These surprisingly sunny facts are among the massive database of global statistics curated by Oxford economist Max Roser at his website Our World in Data. "Most of the long-run trends are positive and paint an optimistic view of our world that is unknown to many who only follow the daily news," Roser writes.
But one of Roser's central theses is that this global well-being isn't equally distributed. On certain metrics, some regions of the globe lag behind others by literally hundreds of years.
Homicide statistics provide one striking illustration of this. Historians have managed to piece together surprisingly detailed estimates of murder rates in European countries going as far back as the Middle Ages. They're able to do this by looking at things like court records and coroners reports, which some European cities have maintained for centuries.
The top-line finding is that, according to the available scholarship, murder rates in Western Europe are one-fortieth or one-fiftieth as high as they were in the Middle Ages. In Italy, for instance, there were more than 70 homicides for every 100,000 people in the 1400s. Italy's murder rate is closer to 1 in 100,000 today.
You see similar patterns, to varying degrees, wherever in Western Europe there's enough data to estimate long-term trends. While estimated homicide rates in the 1300s ranged from 20 per 100,000 in England more than 50 per 100,000 in Italy, in those regions murder rates fell sharply over subsequent centuries, and converged to about 1 per 100,000 today, according to United Nations statistics.
But the United States stands as a country apart when it comes to homicide measurements. In 2014, for instance, the murder rate in the U.S. stood at 4.5 homicides for every 100,000 people. That's roughly equivalent to the murder rate in Italy in 1912, or England's murder rate in the 1600s.
If you start digging down to individual cities, the comparisons become more striking. The murder rate in Los Angeles in 2015 is similar to England's murder rate in the time of Shakespeare. Living in Chicago today is similar to living in Italy in 1700, murder-wise.
Washington's murder rate last year was higher than the murder rate in England in the time of Chaucer. Baltimore had the highest murder rate of any major U.S. city last year, at 55 homicides per 100,000. That's about the same as the murder rate in Dante's Italy.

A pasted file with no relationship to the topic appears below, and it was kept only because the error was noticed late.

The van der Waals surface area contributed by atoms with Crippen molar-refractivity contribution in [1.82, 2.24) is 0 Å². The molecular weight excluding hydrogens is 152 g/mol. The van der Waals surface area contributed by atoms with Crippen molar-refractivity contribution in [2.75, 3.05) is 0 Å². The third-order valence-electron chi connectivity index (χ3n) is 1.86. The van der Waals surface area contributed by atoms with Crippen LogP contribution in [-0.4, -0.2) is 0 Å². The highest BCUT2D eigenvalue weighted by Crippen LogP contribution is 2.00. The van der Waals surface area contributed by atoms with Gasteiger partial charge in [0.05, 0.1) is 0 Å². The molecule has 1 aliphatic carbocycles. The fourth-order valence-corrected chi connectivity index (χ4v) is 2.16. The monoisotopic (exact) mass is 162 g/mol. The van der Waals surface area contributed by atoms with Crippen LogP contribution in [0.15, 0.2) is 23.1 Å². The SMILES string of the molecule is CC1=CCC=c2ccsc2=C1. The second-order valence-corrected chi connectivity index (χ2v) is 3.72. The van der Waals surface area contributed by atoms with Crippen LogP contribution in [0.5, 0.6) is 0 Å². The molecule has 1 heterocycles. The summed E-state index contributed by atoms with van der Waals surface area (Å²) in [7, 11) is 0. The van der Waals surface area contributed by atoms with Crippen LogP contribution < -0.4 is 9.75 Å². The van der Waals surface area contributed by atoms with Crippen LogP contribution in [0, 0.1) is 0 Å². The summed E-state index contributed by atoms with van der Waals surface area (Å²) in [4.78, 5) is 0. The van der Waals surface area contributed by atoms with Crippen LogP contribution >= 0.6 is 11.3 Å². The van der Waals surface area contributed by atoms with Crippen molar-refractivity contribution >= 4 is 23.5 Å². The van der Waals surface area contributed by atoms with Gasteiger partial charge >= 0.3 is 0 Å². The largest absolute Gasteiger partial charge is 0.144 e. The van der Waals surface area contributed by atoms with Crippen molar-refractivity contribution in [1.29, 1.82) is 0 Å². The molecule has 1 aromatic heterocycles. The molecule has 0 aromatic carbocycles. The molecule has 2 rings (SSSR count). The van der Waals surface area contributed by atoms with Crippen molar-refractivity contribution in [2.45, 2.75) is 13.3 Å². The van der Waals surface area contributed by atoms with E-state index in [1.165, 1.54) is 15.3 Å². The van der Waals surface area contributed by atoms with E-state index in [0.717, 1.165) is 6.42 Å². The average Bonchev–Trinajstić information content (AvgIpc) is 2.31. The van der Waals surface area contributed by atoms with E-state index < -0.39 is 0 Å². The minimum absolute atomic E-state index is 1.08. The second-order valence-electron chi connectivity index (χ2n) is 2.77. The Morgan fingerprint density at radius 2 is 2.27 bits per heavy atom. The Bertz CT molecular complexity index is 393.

We are, of course, engaging in a bit of an apples-to-oranges comparison here. We're measuring modern U.S. cities — densely-populated urban areas — with European countries containing a mix of rural and urban areas.
There's a fair amount of squishiness to the historic estimates, too. They're only as good as the municipal records they're based on. It's hard enough for official record-takers to maintain accurate criminal-justice statistics today, in 2016 — one can only speculate how spotty the books were in Europe 700 years ago.
Still, the numbers provide useful context for understanding how crime and murder work in the United States today. One likely reason that murder rates were so high in Europe centuries ago is that there wasn't yet a robust legal system in place to help citizens resolve quarrels. In the absence of such a framework, people simply took matters into their own hands.
There's an analogous situation in some of the crime-ridden areas of today's cities. Criminal gangs working outside the law can't plea to the police when they need to settle a dispute with a rival organizations. So they take matters into their own hands, with bloody and often-tragic consequences.
Paradoxically, the historic data also provide some reassurance that Americans are not particularly unique when it comes to the petty trifles that we routinely kill one another over. Commentators decry the depravity of an American culture that leads to people killing one another over tacos and shoes. But in the year 1278 in London, there are at least two recorded of homicides arising from games of chess gone awry.